Editor’s note: This three-part series explores what’s happening in the rental market, how the industry is connecting with online consumers and what technology is helping them stay in touch.

Editor’s note: This three-part series explores what’s happening in the rental market, how the industry is connecting with online consumers and what technology is helping them stay in touch. (See Part 2 and Part 3.)

As the housing market cools down in many areas, rental housing is heating up, with rents rising and the amount of available rental housing dropping, experts say.

“Demand is increasing for apartments because people say house prices are too high, and with interest rates going up, the affordability of home buying is less achievable,” said Rachel Drew, a research analyst with the Joint Center for Housing Studies at Harvard University.

“This increases the demand for rentals,” Drew said. “Because rental production has been low and replacement of existing units is not good, the supply is not expanding. So higher demand raises the price rather than increasing the supply.”

The analyst emphasized that individual markets will have different levels of supply and demand. “This is a national perspective,” she said. “Individual markets are unique.”

Currently, Drew said, the rental market hasn’t reached the “hot” mark, but it is rising.

A 2006 report by the Harvard center bears out Drew’s comments, saying that the stock of rental units nationwide is in decline. The nation is losing approximately 200,000 rental units each year because of demolition, according to the center.

The Low-Income Housing Tax Credit program and other programs supply about 100,000 new units of affordable rental housing each year, the center also reported, but that is not enough to compensate for the overall decline.

The supply of rental housing in the country has fallen, with an estimated 2.3 million rental units, or 6 percent of the overall inventory, demolished or otherwise permanently eliminated, the report said.

According to the study, after a 10-year slide starting in 1986, gross rents moved up steadily from $611 in 1996 to $711 in 2004.

Rental rates have moved up in Southern California, according to Delores Conway, director of the Casden Real Estate Economics Forecast.

“Monthly rents have definitely moved up, especially in Los Angeles County, but also in Orange County,” Conway said.

Rent increases of 6 percent to 7 percent are forecast in Los Angeles, where the average monthly rent at the end of last year was $1,416, according to a report the center released March 30.

Orange County renters also can expect a rent hike of 6 percent to 7 percent beyond the average monthly rent of $1,390. Inland Empire rents, which averaged $1,012 per month at the end of 2005, should rise about 5 percent this year.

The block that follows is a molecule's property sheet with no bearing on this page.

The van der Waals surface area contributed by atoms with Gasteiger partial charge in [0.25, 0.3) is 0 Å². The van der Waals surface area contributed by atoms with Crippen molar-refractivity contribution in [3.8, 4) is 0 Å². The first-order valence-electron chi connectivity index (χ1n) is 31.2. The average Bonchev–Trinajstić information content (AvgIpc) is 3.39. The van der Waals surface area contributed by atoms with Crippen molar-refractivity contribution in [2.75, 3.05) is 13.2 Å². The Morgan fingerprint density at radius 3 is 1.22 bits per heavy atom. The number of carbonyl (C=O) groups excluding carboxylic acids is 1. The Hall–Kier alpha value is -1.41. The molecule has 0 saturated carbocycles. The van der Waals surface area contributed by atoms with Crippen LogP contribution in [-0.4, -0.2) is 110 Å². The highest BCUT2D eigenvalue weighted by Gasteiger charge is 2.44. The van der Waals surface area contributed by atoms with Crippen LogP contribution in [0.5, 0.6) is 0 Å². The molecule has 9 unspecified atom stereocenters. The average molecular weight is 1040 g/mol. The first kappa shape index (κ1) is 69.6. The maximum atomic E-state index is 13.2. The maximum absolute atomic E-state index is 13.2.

There are two reasons rents have gone up so much in Southern California, Conway said, one of which is interest rates.

“First of all, now that the housing market is cooling and interest rates are moving up, more people are choosing to live in apartments,” Conway said.

“Demand for apartments has gone up as the adjustable mortgage rates everyone was using to try to qualify for mortgage loans are going up. Now lenders are tightening qualifying criteria as well and adjustable-rate mortgages are moving up. They are almost up with fixed-rate loans,” the director said.

Hence, there is more demand for apartments now, Conway said.

“The second thing is more interesting. Because the housing market has been white-hot and there have been so many condo conversions, the supply of apartments actually went down and the demand went up,” Conway said. “So what we’re seeing is tight occupancy, over 97 percent,” she said.

This means there is only a 3 percent vacancy rate in Southern California, compared to the nationwide vacancy rate, which is 5 percent to 6 percent, according to Conway. “Anything less than 5 percent is considered full occupancy.”

Southern California isn’t the only area of the country experiencing the phenomenon of rising rents. Reports from ALN Systems, a provider of multi-family property data and research,conclude that over the last year, the average rental rate rose in each of ALN’s metro areas.

Rents went up at least 4 percent in Florida cities, including Pensacola, Tallahassee and West Palm Beach; Phoenix; Houston; and Austin, the data provider reported. And, of the 17 metro areas tracked by ALN, only one area has an occupancy level below 90 percent.

“It’s not an instantaneous reaction, but we are seeing rents either increasing in metro areas or they are decreasing more slowly than they have in the past,” said Drew. “The market is improving.”


Send tips or a Letter to the Editor to janis@inman.com or call (510) 658-9252, ext. 140.

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